“If these are true marine protected areas, they why are we allowing drilling and other insults to the ocean in them?” asked Grader. “The whole MLPA Initiative was a phony process that provided an opportunity for Big Green and government bureaucrats to write press releases claiming these were ‘protected areas’ when in reality the fishermen and Tribes got screwed. We should have bans on oil drilling in all of the marine protected areas.”

And guess who led the charge to defeat this bill and a similar bill to it, SB 788, sponsored by Senator Mike McGuire in 2015? Yes, the very same oil lobbyist, Reheis-Boyd, who oversaw the marine protection process on the South Coast led the opposition to both bills to protect “marine protected areas” from oil drilling!

State officials and MLPA Initiative advocates continually hailed the MLPA Initiative process chaired by the WSPA president as “open, transparent and inclusive” when it was anything but. In fact, the MLPA Initiative failed to protect the ocean from fracking, offshore oil drilling, pollution, military testing and all human impacts on the ocean other than sustainable fishing and gathering. In fact, the oil industry fracked ocean waters off the Southern California waters off the Southern California at least 203 times over a 20 year period, according to an Associated Press investigation in 2013.

In spite of California’s “green” image, the state is the third largest oil producer in the nation, right behind North Dakota (second) and Texas tug of war between the people and big oil for Jerry Brown's soul(first).  Big Oil, Big Ag and other corporate interests have captured the state’s regulatory apparatus by effectively buying off the regulators by spending many millions of dollars on lobbying every year and campaign contributions every election season.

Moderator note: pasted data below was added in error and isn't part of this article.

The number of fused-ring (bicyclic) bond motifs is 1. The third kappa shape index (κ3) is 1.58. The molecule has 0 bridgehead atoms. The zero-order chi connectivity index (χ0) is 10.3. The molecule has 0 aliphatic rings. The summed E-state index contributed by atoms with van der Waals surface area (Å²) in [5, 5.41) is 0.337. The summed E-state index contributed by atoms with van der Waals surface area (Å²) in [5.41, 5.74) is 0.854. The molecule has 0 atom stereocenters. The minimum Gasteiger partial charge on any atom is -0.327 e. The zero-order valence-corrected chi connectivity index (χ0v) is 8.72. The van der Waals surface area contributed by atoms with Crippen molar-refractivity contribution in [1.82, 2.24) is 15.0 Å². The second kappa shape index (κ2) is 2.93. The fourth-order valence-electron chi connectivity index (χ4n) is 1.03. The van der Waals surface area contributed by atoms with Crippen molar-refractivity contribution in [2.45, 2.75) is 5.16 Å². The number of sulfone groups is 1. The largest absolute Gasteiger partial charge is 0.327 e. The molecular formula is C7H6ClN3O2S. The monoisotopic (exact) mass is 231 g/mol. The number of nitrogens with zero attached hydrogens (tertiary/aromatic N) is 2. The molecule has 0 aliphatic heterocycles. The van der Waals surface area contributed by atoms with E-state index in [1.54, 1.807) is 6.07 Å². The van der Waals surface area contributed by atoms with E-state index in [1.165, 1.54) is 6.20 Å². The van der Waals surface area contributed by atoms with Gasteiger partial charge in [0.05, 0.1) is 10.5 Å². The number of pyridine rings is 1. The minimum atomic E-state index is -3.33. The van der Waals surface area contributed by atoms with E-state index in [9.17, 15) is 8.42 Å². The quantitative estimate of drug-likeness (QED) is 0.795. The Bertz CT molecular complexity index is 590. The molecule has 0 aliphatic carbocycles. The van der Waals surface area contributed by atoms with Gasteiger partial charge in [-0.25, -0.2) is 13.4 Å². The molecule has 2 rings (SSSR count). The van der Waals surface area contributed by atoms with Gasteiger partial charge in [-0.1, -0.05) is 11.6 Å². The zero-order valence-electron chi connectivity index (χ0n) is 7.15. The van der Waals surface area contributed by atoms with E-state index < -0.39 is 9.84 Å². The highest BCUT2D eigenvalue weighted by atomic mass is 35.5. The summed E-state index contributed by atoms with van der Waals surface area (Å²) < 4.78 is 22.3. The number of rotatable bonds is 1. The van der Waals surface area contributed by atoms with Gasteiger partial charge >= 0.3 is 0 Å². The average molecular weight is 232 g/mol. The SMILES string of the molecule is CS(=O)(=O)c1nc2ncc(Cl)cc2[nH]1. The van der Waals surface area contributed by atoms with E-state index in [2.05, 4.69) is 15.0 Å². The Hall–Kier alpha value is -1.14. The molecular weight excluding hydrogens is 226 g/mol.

During the 2015-2016 Legislative Session, the oil industry spent a historic $36.1 million to lobby California lawmakers and officials. During the last 6 years, the industry has spent $122 million in Sacramento, more than any other interest group.

Reheis-Boyd’s Western States Petroleum Association (WSPA) was the top overall oil industry spender during the 2015-16 session, spending $18.7 million. Chevron, the second overall oil industry spender, spent $7 million in the 2015-16 session.

More recently, WSPA spent $1,387,601.97 from January 1 to March 31, 2017, for “general lobbying,” according to documents filed with the California Secretary of State.

WSPA and Big Oil use their money and power in 5 ways: through (1) lobbying; (2) campaign spending; (3) getting appointed to positions on and influencing regulatory panels; (4) creating Astroturf groups: and (5) working in collaboration with media.

On this World Oceans Day 2017, it’s important that we work hard to get Big Oil money out of California politics and make California’s faux “marine protected areas” into real ones that actually protect the ocean, as the Marine Life Protection Act of 1999 mandates. For more information, go to: www.dailykos.com/





About the Author

Dan Bacher is an environmental journalist in Sacramento who focuses on California's water issues, a healthy environment for the salmon fishery of the Northwest, and the attempts by big agriculture and big oil to hog all the water.